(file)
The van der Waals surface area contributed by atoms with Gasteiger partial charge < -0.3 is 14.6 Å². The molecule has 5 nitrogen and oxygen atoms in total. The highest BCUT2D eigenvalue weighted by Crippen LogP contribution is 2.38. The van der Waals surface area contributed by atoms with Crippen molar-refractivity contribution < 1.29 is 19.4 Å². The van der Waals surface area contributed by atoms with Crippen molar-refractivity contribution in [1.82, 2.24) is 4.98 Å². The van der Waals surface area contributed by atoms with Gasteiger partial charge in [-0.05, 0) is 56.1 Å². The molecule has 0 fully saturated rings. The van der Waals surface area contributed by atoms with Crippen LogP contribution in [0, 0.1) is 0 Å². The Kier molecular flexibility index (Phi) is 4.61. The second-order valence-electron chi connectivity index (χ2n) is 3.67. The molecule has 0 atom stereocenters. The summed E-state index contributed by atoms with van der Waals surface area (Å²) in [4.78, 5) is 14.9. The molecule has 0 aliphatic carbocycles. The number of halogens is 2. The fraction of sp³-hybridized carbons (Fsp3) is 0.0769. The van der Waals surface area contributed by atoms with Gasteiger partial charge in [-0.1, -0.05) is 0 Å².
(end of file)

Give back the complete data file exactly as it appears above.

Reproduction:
The van der Waals surface area contributed by atoms with Gasteiger partial charge < -0.3 is 14.6 Å². The molecule has 5 nitrogen and oxygen atoms in total. The highest BCUT2D eigenvalue weighted by Crippen LogP contribution is 2.38. The van der Waals surface area contributed by atoms with Crippen molar-refractivity contribution < 1.29 is 19.4 Å². The van der Waals surface area contributed by atoms with Crippen molar-refractivity contribution in [1.82, 2.24) is 4.98 Å². The van der Waals surface area contributed by atoms with Gasteiger partial charge in [-0.05, 0) is 56.1 Å². The molecule has 0 fully saturated rings. The van der Waals surface area contributed by atoms with Crippen LogP contribution in [0, 0.1) is 0 Å². The Kier molecular flexibility index (Phi) is 4.61. The second-order valence-electron chi connectivity index (χ2n) is 3.67. The molecule has 0 atom stereocenters. The summed E-state index contributed by atoms with van der Waals surface area (Å²) in [4.78, 5) is 14.9. The molecule has 0 aliphatic carbocycles. The number of halogens is 2. The fraction of sp³-hybridized carbons (Fsp3) is 0.0769. The van der Waals surface area contributed by atoms with Gasteiger partial charge in [-0.1, -0.05) is 0 Å².